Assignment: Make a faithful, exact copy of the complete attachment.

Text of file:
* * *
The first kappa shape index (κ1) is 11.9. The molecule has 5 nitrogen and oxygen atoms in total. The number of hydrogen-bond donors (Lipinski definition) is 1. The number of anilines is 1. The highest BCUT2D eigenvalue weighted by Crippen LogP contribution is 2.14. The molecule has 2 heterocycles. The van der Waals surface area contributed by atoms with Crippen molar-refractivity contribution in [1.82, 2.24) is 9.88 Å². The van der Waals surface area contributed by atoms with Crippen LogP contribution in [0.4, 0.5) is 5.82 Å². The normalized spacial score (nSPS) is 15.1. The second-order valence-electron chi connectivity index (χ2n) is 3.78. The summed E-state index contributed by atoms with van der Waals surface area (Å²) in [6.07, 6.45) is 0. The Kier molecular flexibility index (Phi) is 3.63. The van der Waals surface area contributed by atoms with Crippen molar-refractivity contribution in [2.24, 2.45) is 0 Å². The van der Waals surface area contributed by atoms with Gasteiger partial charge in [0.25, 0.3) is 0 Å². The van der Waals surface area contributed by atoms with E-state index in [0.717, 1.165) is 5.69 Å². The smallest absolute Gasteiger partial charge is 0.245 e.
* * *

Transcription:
The first kappa shape index (κ1) is 11.9. The molecule has 5 nitrogen and oxygen atoms in total. The number of hydrogen-bond donors (Lipinski definition) is 1. The number of anilines is 1. The highest BCUT2D eigenvalue weighted by Crippen LogP contribution is 2.14. The molecule has 2 heterocycles. The van der Waals surface area contributed by atoms with Crippen molar-refractivity contribution in [1.82, 2.24) is 9.88 Å². The van der Waals surface area contributed by atoms with Crippen LogP contribution in [0.4, 0.5) is 5.82 Å². The normalized spacial score (nSPS) is 15.1. The second-order valence-electron chi connectivity index (χ2n) is 3.78. The summed E-state index contributed by atoms with van der Waals surface area (Å²) in [6.07, 6.45) is 0. The Kier molecular flexibility index (Phi) is 3.63. The van der Waals surface area contributed by atoms with Crippen molar-refractivity contribution in [2.24, 2.45) is 0 Å². The van der Waals surface area contributed by atoms with Gasteiger partial charge in [0.25, 0.3) is 0 Å². The van der Waals surface area contributed by atoms with E-state index in [0.717, 1.165) is 5.69 Å². The smallest absolute Gasteiger partial charge is 0.245 e.